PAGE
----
This study examined the maximum flow rate and infusion pressure of various peripherally and centrally inserted intravenous catheters using a rapid infusion system (ThermaCor 1200 Rapid Infusion System, Smisson-Cartledge Biomedical)” Wrenn et al (2017).
The inability to rapidly administer warm intravenous fluids and blood products can potentially threaten a patient’s safety and well-being in many clinical settings. Large-bore intravenous catheters and rapid infusion systems are often used in situations where rapid blood loss and massive blood transfusion may be expected. This study examined the maximum flow rate and infusion pressure of various peripherally and centrally inserted intravenous catheters using a rapid infusion system (ThermaCor 1200 Rapid Infusion System, Smisson-Cartledge Biomedical). Nine different peripheral and central catheters or lumens were studied using 500 mL of 0.9% sodium chloride and 250 mL of hetastarch. Ten trials were performed. The maximum flow rates and infusion pressures were noted. Data were analyzed using the analysis of variance and the Tukey Studentized Range test. Statistically significant greater flow rates were noted with both 0.9% sodium chloride and hetastarch in most of the peripherally inserted catheters compared with the centrally inserted catheters. These results suggest that use of this infusion system with peripherally inserted catheters may be more effective in achieving higher maximum flow rates than with centrally inserted catheters.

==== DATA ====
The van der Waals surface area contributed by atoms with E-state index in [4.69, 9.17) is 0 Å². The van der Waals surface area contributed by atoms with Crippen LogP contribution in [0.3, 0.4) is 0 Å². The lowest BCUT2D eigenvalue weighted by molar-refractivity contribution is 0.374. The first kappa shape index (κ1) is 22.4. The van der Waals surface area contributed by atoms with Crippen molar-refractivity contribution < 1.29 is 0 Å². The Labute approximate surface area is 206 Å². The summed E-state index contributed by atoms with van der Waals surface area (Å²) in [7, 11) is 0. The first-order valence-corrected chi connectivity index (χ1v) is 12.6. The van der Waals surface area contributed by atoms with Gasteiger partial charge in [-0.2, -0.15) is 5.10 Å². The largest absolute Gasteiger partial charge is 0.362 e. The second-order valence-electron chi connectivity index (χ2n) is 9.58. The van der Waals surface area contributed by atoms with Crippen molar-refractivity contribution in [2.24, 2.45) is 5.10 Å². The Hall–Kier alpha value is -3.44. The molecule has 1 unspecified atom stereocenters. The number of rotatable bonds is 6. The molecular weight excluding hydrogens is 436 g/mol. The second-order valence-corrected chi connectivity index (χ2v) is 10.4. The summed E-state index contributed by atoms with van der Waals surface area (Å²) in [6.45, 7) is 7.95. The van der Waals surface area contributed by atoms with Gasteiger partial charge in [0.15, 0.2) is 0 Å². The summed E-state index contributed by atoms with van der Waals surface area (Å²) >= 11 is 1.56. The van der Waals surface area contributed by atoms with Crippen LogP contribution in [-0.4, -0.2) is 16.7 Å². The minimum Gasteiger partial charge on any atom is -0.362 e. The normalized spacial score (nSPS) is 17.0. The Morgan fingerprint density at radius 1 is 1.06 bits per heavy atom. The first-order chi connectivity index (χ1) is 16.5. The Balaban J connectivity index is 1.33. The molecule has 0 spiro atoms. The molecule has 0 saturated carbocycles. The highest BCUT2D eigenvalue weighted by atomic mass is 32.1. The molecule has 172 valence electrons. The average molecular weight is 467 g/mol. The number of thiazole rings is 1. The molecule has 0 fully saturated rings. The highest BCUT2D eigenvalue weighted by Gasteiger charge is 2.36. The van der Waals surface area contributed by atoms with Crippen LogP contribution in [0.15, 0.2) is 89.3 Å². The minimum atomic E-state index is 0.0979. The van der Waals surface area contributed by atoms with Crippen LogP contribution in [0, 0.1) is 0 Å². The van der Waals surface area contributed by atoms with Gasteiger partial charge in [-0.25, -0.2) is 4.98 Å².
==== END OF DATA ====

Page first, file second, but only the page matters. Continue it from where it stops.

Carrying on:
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Wrenn, E.A., Wohlers, R., Montgomery, M., Cobb, H., Condra, J., Tharpe, S. and Patil, N. (2017) Comparison of Flow Dynamics of Peripherally and Centrally Inserted Intravenous Catheters Using a Rapid Infusion System (ThermaCor 1200). AANA Journal. 85(4), p.256-260.